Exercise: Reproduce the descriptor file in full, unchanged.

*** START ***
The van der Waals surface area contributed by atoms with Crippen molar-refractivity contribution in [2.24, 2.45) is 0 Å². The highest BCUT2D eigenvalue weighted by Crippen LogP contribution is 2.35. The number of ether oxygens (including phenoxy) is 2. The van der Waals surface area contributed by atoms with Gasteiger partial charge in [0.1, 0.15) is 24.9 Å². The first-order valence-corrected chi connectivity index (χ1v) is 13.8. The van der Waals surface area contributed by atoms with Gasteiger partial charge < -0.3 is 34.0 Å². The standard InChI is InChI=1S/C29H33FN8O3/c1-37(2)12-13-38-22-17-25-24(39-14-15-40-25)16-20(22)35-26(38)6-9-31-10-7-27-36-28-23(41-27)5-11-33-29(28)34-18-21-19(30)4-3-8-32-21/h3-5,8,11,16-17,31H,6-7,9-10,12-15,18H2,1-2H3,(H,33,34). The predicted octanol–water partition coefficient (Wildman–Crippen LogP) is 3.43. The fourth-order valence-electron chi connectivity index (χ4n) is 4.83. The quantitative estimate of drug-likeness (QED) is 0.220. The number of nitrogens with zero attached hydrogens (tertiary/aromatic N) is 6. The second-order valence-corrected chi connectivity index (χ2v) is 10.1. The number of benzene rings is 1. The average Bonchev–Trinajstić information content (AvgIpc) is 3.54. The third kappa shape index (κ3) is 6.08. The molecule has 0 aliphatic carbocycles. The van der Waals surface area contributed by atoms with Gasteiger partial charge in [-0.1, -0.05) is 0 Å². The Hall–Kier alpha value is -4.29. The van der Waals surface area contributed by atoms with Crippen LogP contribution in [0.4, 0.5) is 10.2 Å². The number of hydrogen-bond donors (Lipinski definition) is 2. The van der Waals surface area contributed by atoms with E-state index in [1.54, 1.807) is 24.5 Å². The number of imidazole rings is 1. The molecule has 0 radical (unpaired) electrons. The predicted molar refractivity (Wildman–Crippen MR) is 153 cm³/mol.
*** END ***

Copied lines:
The van der Waals surface area contributed by atoms with Crippen molar-refractivity contribution in [2.24, 2.45) is 0 Å². The highest BCUT2D eigenvalue weighted by Crippen LogP contribution is 2.35. The number of ether oxygens (including phenoxy) is 2. The van der Waals surface area contributed by atoms with Gasteiger partial charge in [0.1, 0.15) is 24.9 Å². The first-order valence-corrected chi connectivity index (χ1v) is 13.8. The van der Waals surface area contributed by atoms with Gasteiger partial charge < -0.3 is 34.0 Å². The standard InChI is InChI=1S/C29H33FN8O3/c1-37(2)12-13-38-22-17-25-24(39-14-15-40-25)16-20(22)35-26(38)6-9-31-10-7-27-36-28-23(41-27)5-11-33-29(28)34-18-21-19(30)4-3-8-32-21/h3-5,8,11,16-17,31H,6-7,9-10,12-15,18H2,1-2H3,(H,33,34). The predicted octanol–water partition coefficient (Wildman–Crippen LogP) is 3.43. The fourth-order valence-electron chi connectivity index (χ4n) is 4.83. The quantitative estimate of drug-likeness (QED) is 0.220. The number of nitrogens with zero attached hydrogens (tertiary/aromatic N) is 6. The second-order valence-corrected chi connectivity index (χ2v) is 10.1. The number of benzene rings is 1. The average Bonchev–Trinajstić information content (AvgIpc) is 3.54. The third kappa shape index (κ3) is 6.08. The molecule has 0 aliphatic carbocycles. The van der Waals surface area contributed by atoms with Gasteiger partial charge in [-0.1, -0.05) is 0 Å². The Hall–Kier alpha value is -4.29. The van der Waals surface area contributed by atoms with Crippen LogP contribution in [0.4, 0.5) is 10.2 Å². The number of hydrogen-bond donors (Lipinski definition) is 2. The van der Waals surface area contributed by atoms with E-state index in [1.54, 1.807) is 24.5 Å². The number of imidazole rings is 1. The molecule has 0 radical (unpaired) electrons. The predicted molar refractivity (Wildman–Crippen MR) is 153 cm³/mol.